Hormone Replacement Theory (HRT or HT) is a treatment plan which involves using medications which contain hormones, such as estrogen and progesterone. As women age and experience perimenopause and menopause, they start producing less of these hormones naturally. These medications are used to replace or supplement the hormones that the body would naturally produce. Estrogen therapy has been found to be an effective treatment for relieving the discomfort caused by hot flashes and for the prevention of bone loss.
Progesterone, or progestins, are often prescribed to help regulate menstrual cycles as well as to prevent the thickening of the uterine lining which can lead to pre-cancer or cancer of the uterus (otherwise known as endometrial hyperplasia). Both are often prescribed in tandem for women experiencing menopause who have uteruses. For women who have had hysterectomies, often only estrogen replacement therapy is prescribed.
Estrogen is available in pill form, creams, vaginal rings or tablets, patches and even sprays. Combination Estrogen/Progestin treatment is often prescribed in either pill or patch form. Ask your doctor which treatment plan is right for you.
Benefits of HRT
Going through perimenopause and menopause can be uncomfortable. HRT can help alleviate that discomfort by providing relief from the common symptoms of menopause and perimenopause such as hot flashes, night sweats, sleep disturbances, mood swings, vaginal dryness and osteoporosis. Studies have also shown that HRT can help prevent tooth loss and may lower the risk of both colon cancer and diabetes.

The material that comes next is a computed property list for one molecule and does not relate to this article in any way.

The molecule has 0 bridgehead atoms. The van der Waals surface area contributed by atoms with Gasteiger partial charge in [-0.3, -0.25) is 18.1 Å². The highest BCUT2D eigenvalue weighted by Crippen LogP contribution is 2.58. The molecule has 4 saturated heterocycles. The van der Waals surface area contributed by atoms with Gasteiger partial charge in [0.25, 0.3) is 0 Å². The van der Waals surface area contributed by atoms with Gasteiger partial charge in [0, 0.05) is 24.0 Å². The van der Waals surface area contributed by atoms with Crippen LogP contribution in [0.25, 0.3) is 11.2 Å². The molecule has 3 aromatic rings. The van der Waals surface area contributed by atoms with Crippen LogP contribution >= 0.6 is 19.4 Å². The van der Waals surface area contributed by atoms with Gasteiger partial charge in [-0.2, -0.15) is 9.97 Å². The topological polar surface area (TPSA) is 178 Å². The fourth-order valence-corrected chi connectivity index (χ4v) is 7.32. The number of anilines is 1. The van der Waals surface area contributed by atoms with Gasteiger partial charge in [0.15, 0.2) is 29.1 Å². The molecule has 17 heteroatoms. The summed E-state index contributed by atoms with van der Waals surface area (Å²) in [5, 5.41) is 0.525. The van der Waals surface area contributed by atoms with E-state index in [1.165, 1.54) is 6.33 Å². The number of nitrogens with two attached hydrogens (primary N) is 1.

Risks and Considerations
HRT has a lot of benefits for women experiencing perimenopause and menopause but there are also risks. Studies have shown that women who are prescribed HRT have an increased risk of blood clots and strokes, as well as an increased chance of gallbladder/gallstone problems. Starting HRT too late (post midlife) can also increase the risk of dementia. The effects of HRT on women are still being studied and studies testing the impact of HRT on heart disease have been mixed. Combination HRT has also been found to raise the chances of developing breast cancer, showing an increased risk of one extra case of breast cancer per 1000 people each year. HRT is not recommended for anyone who has had breast cancer or endometrial cancer, abnormal abdominal vaginal bleeding, has an increased risk for blood clots, a history of stroke, heart attack or increased risk for vascular disease, are pregnant or have liver disease.
Side Effects of HRT
Almost all medications have side effects and HRT is no different. The most common side effects associated with HRT are: monthly bleeding, irregular spotting, breast tenderness and mood swings. Some people may experience things like fluid retention, headaches, skin discoloration, increased breast density and skin irritation due to the estrogen patch. Most people will experience mild side effects when taking HRT.
For people who cannot or prefer to not use HRT, there are alternative approaches that can help manage the symptoms associated with perimenopause and menopause. Increased exercise, improved diet and stress-reduction techniques have proven to help alleviate some of the symptoms women experience. There are also non-hormonal medications like selective serotonin reuptake inhibitors which have shown to be effective in managing hot flashes and mood swings. For those seeking a more natural route, herbal remedies like black cohosh and evening primrose can help provide relief for some women.